Euro nears $1.34 following Fed meeting announcements

By Pete Southern in LiveWire Economics Blog | September 22, 2010 15:33 |

Central Bank leaders elected to leave interest rates alone following their monetary policy meeting on Tuesday (September 21). The move extended weakness in the dollar and helped push the euro and pound higher.

One euro is currently worth $1.3377 after netting as much as $1.3398 early Wednesday morning. The pound is worth$1.5626 after it earned as much as $1.5719 earlier.

The Fed noted in its meeting statement that it is prepared to take additional measures to help spark the economy as it pushes for recovery. Along with maintaining a low to no interest rate policy, other options include buying up Treasury bonds as a way to help keep interest rates at banks low.

A Wednesday morning report shows that demand for new loans dropped for the third consecutive week despite the fact that mortgage rates remain near all-time lows. Bankrate.com lists the current national average 30-year fixed loan rate at 4.34 per cent.

Retail sales and jobless claims data last week provided positive news about the prospects for economic recovery. Bank leaders want to exhaust every resource to help propel the economy back into shape. If jobs and consumer spending improve, the hope is that discounted home buying opportunities will begin to present a better opportunity to Americans.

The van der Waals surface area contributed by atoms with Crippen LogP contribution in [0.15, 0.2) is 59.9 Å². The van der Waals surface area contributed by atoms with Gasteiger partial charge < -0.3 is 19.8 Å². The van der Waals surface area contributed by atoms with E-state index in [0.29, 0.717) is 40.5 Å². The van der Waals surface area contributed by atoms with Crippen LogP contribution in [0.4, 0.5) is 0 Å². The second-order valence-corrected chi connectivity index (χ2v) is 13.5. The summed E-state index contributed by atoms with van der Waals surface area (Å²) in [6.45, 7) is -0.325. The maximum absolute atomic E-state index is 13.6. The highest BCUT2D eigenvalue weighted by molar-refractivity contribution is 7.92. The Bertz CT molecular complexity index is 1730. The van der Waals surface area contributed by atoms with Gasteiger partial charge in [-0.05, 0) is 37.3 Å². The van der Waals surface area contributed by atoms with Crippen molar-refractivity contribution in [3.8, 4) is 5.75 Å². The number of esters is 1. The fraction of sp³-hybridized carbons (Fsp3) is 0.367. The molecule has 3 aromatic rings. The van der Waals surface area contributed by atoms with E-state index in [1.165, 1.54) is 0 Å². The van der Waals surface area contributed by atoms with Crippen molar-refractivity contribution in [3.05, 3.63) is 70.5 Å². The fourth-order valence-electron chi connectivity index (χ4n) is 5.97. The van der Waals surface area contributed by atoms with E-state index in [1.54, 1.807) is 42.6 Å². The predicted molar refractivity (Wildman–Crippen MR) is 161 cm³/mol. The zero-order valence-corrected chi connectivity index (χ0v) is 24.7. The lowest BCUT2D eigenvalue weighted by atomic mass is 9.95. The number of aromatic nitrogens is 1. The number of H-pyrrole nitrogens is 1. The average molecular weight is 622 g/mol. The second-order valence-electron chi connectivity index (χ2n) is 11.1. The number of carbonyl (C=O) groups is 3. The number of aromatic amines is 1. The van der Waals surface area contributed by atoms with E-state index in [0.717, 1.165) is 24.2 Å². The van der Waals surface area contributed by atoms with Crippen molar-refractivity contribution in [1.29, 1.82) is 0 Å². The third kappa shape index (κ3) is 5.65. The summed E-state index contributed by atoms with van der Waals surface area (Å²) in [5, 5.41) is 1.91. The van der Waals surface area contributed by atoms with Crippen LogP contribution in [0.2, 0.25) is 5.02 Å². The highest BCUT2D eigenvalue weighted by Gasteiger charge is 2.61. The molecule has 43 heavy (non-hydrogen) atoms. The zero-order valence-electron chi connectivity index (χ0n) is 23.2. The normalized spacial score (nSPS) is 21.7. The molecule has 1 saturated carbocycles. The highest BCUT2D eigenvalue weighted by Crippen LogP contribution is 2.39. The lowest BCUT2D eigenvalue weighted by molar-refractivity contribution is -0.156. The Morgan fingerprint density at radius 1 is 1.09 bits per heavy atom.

The net effect of the Fed’s commentary on cash infusion is a weakening of the dollar against major currencies. It also helped prop up gold prices, which sit just below the first ever break of $1,300. The current gold spot rate is $1,293.50 per ounce.

Technical investors in currencies point to $1.3500 as the next major resistance level for the Euro. Despite the recent surge, some analysts firmly believe the dollar is primed for a strong reversal in the near future.

If global data proves to be unstable in the near future, recent trends suggest investors may move away from riskier investments and buy back some dollars. If retail, jobs and housing data improve moving forward, the Fed likely will not wait long to consider hiking rates.

This would certainly increase buying interest in the dollar, which currently offers little value to interest yield investors.


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